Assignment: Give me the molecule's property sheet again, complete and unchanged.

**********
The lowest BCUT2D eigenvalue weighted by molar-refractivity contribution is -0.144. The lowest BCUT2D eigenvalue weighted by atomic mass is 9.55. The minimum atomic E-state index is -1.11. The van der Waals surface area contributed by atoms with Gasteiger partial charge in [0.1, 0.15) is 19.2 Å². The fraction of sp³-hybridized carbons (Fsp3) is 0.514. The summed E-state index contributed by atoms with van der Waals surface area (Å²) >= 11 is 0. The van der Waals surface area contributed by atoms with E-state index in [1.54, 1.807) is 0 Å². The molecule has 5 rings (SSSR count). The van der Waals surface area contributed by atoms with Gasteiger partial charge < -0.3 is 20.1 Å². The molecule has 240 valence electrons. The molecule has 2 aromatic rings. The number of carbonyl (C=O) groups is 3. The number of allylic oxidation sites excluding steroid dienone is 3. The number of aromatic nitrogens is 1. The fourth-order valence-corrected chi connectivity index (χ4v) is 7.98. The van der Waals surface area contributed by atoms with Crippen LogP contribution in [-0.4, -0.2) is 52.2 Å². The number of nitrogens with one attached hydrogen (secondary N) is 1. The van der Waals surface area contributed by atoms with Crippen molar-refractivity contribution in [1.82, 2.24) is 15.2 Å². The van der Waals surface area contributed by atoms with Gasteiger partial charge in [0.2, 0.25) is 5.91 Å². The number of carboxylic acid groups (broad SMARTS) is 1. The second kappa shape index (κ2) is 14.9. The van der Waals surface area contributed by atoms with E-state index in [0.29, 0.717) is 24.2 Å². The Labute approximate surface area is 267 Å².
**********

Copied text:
The lowest BCUT2D eigenvalue weighted by molar-refractivity contribution is -0.144. The lowest BCUT2D eigenvalue weighted by atomic mass is 9.55. The minimum atomic E-state index is -1.11. The van der Waals surface area contributed by atoms with Gasteiger partial charge in [0.1, 0.15) is 19.2 Å². The fraction of sp³-hybridized carbons (Fsp3) is 0.514. The summed E-state index contributed by atoms with van der Waals surface area (Å²) >= 11 is 0. The van der Waals surface area contributed by atoms with E-state index in [1.54, 1.807) is 0 Å². The molecule has 5 rings (SSSR count). The van der Waals surface area contributed by atoms with Gasteiger partial charge < -0.3 is 20.1 Å². The molecule has 240 valence electrons. The molecule has 2 aromatic rings. The number of carbonyl (C=O) groups is 3. The number of allylic oxidation sites excluding steroid dienone is 3. The number of aromatic nitrogens is 1. The fourth-order valence-corrected chi connectivity index (χ4v) is 7.98. The van der Waals surface area contributed by atoms with Crippen LogP contribution in [-0.4, -0.2) is 52.2 Å². The number of nitrogens with one attached hydrogen (secondary N) is 1. The van der Waals surface area contributed by atoms with Crippen molar-refractivity contribution in [1.82, 2.24) is 15.2 Å². The van der Waals surface area contributed by atoms with Gasteiger partial charge in [0.2, 0.25) is 5.91 Å². The number of carboxylic acid groups (broad SMARTS) is 1. The second kappa shape index (κ2) is 14.9. The van der Waals surface area contributed by atoms with E-state index in [0.29, 0.717) is 24.2 Å². The Labute approximate surface area is 267 Å².